Is Vegetable Oil Actually Healthy?

What to Consider

Woman making dough with vegetable oil
Lumina/Stocksy United

Current dietary guidelines from the U.S. government and the American Heart Association (AHA) stress the importance of including lots of polyunsaturated fats (PUFA) in the diet, in place of saturated fats and trans fats. A particular recommendation in these guidelines is to rely on vegetable oil as an important source of PUFA. In particular, the AHA recommends soybean oil, corn oil, and sunflower oil as good sources of dietary PUFA.

But before you invest in that large vat of corn oil, there are a few things about vegetable oil you might want to keep in mind, which the AHA appears reluctant to mention.

Vegetable Oil Is A Recent Invention

Aside from being the most heavily industrially-processed food we eat (requiring an impressive multi-step feat of engineering, employing sundry petroleum solvents and other unattractive chemicals), vegetable oil is a recent invention. While this is not necessarily a bad thing, keep in mind that people have only been eating vegetable oil in large quantities for a few decades. So the experiment of what happens when everyone gets a substantial proportion of their calories from vegetable oil is still underway.

Notably, the oil you can get just by pressing plant material (such as olive oil, avocado oil, and coconut oil) contains monounsaturated fatty acid (MUFA) and/or saturated fats — but very little PUFA.

To get your daily requirement of PUFA from oil, you need the industrialized stuff.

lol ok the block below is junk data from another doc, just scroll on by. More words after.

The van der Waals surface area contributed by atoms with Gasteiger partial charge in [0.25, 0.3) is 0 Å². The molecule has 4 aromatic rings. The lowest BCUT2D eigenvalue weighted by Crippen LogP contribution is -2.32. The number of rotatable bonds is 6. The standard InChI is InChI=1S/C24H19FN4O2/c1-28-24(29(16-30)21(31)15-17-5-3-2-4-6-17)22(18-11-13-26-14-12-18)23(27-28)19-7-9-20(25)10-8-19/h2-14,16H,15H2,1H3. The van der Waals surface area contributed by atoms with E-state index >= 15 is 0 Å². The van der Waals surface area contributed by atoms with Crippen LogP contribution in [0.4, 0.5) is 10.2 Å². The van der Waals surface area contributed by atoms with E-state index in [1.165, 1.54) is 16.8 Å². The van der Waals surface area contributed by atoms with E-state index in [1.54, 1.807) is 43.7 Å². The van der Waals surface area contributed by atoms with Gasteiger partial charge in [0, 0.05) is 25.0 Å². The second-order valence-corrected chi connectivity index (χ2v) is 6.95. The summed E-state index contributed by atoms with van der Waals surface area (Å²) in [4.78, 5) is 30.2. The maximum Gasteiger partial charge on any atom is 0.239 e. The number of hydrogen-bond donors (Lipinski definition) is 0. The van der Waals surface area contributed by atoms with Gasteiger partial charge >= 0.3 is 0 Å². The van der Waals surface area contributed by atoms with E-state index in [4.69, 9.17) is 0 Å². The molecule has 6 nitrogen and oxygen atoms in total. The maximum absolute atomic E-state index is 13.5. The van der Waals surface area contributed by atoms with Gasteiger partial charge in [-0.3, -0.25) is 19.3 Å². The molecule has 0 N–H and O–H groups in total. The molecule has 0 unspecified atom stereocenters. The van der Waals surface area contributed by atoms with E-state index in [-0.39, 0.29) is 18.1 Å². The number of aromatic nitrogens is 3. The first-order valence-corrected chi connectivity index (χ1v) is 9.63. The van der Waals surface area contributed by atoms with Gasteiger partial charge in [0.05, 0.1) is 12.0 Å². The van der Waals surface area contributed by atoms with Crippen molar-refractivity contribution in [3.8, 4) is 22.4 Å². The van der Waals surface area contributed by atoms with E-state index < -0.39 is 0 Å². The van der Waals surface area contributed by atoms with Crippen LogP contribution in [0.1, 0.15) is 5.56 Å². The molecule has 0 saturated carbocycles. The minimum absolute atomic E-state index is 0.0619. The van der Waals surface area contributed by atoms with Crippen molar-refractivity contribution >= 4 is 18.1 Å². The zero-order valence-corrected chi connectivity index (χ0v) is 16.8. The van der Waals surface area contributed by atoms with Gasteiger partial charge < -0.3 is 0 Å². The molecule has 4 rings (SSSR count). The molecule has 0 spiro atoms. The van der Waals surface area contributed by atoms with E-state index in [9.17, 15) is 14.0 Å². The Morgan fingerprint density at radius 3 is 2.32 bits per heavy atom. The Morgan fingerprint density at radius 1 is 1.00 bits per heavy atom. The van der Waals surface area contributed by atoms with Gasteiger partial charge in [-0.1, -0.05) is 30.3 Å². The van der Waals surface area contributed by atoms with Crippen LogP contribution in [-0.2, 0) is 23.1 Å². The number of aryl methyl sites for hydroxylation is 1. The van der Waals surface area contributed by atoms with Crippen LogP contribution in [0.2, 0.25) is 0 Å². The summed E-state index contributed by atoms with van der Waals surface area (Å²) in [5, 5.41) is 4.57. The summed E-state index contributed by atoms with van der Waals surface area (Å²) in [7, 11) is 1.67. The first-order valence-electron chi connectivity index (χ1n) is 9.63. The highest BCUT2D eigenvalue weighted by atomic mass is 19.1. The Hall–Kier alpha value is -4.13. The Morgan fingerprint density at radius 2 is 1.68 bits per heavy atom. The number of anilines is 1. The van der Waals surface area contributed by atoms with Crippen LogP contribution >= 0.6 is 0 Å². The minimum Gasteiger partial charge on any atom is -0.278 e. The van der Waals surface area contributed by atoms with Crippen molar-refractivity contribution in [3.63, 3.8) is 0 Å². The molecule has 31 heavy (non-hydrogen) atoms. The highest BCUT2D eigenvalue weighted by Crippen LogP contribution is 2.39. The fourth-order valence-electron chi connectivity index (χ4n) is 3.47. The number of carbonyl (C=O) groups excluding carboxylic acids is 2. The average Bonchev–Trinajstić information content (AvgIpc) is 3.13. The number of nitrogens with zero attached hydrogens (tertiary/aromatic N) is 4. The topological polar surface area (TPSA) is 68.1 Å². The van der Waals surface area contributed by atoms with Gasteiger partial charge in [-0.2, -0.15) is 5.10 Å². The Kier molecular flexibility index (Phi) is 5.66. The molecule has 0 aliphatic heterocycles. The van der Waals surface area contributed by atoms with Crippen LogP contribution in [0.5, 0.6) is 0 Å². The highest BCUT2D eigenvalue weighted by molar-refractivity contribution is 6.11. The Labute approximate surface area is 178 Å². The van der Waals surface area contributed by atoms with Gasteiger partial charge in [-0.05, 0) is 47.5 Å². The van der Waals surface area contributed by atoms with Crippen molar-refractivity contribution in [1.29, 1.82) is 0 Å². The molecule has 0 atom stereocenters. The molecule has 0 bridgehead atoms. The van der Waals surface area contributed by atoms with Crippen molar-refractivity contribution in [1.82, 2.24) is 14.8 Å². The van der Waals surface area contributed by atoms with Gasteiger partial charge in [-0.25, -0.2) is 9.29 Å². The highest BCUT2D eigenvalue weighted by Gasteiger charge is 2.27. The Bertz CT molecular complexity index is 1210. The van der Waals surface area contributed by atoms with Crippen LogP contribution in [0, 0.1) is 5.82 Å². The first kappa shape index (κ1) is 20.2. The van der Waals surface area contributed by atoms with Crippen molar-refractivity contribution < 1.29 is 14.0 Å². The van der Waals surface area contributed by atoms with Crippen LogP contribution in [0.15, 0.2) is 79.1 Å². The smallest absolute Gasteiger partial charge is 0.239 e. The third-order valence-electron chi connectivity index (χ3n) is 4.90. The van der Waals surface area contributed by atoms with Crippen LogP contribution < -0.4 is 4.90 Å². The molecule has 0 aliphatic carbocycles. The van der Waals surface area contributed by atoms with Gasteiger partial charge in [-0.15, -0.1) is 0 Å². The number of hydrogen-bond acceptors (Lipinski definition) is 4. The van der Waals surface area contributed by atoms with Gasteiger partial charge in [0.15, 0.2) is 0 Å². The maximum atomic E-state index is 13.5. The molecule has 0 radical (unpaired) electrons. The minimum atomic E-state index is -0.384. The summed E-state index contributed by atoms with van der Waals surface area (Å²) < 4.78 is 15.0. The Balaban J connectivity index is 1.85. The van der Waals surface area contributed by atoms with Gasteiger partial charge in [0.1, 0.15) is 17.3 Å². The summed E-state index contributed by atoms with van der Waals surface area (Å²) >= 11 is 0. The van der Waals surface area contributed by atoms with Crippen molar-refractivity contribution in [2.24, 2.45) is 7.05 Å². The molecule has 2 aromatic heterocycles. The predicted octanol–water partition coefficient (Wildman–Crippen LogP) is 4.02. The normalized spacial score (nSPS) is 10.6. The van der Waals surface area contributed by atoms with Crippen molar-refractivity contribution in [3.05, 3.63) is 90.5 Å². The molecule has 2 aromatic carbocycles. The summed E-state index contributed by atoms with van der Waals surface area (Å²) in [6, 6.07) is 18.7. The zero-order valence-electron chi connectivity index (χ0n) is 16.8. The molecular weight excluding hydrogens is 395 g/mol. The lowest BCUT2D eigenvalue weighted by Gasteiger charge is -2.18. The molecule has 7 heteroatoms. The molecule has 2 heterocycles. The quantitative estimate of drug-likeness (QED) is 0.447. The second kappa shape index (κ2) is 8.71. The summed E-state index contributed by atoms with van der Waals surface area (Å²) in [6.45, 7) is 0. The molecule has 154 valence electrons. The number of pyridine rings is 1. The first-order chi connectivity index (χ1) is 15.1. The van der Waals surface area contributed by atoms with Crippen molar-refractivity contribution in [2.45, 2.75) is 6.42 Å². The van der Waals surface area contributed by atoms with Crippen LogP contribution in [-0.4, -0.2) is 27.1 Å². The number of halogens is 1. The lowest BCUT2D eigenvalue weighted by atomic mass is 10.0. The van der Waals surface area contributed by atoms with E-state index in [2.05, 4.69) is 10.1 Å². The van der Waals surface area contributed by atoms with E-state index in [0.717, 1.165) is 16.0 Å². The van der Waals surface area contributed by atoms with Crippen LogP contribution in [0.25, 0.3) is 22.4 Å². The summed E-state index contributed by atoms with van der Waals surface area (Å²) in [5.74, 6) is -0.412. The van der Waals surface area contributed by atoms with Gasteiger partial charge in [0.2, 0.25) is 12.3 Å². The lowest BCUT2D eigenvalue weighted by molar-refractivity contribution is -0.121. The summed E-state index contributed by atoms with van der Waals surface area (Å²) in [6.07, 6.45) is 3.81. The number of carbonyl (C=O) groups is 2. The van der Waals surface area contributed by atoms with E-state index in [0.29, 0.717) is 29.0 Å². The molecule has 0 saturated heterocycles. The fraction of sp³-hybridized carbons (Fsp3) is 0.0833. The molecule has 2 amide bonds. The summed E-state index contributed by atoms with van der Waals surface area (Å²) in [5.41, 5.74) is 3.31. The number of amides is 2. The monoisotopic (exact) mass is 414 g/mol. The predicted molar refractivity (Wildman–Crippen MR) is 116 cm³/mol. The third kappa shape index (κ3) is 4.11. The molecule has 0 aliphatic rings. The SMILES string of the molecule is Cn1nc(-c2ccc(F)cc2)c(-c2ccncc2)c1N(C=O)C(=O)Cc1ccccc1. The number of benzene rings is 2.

This all may turn out to be just fine for our health. I don’t know. And neither do the experts.

Different Vegetable Oils Contain Different PUFA

According to the AHA, one PUFA is as good as another. But according to some very respected experts on nutrition — and to some clinical studies — omega–6 PUFA in large quantities may be a bad idea, at least when not mitigated by adding extra omega–3 PUFA.

Again, the jury is still out on the optimal distribution of PUFA in our diets. (Should we be limiting omega–6 PUFA? Should we add lots of omega–3 when we consume lots of omega–6?)

But while we wait for the experts to sort this all out, we ought to choose the vegetable oils that seem the least likely to do us serious harm. These would be: a) the oils that contain substantial amounts of omega–3 PUFA in addition to omega–6 PUFA (including canola oil and flaxseed oil), or b) the pressed oils that don’t contain many PUFA at all, such as olive oil (in which MUFA predominates) or coconut oil (which contains a type of saturated fat).

Vegetable Oils Containing PUFA Are Easily Oxidized

An inherent hazard with PUFA is that (by virtue of their several double bonds) they are easily oxidized. In chef’s terminology, they become rancid. The rancidity is difficult to detect because, as one of the helpful steps in the industrial process that creates them, vegetable oils are treated with deodorants.

The problem with oxidation is not merely that vegetable oils may become unattractive to our sensibilities.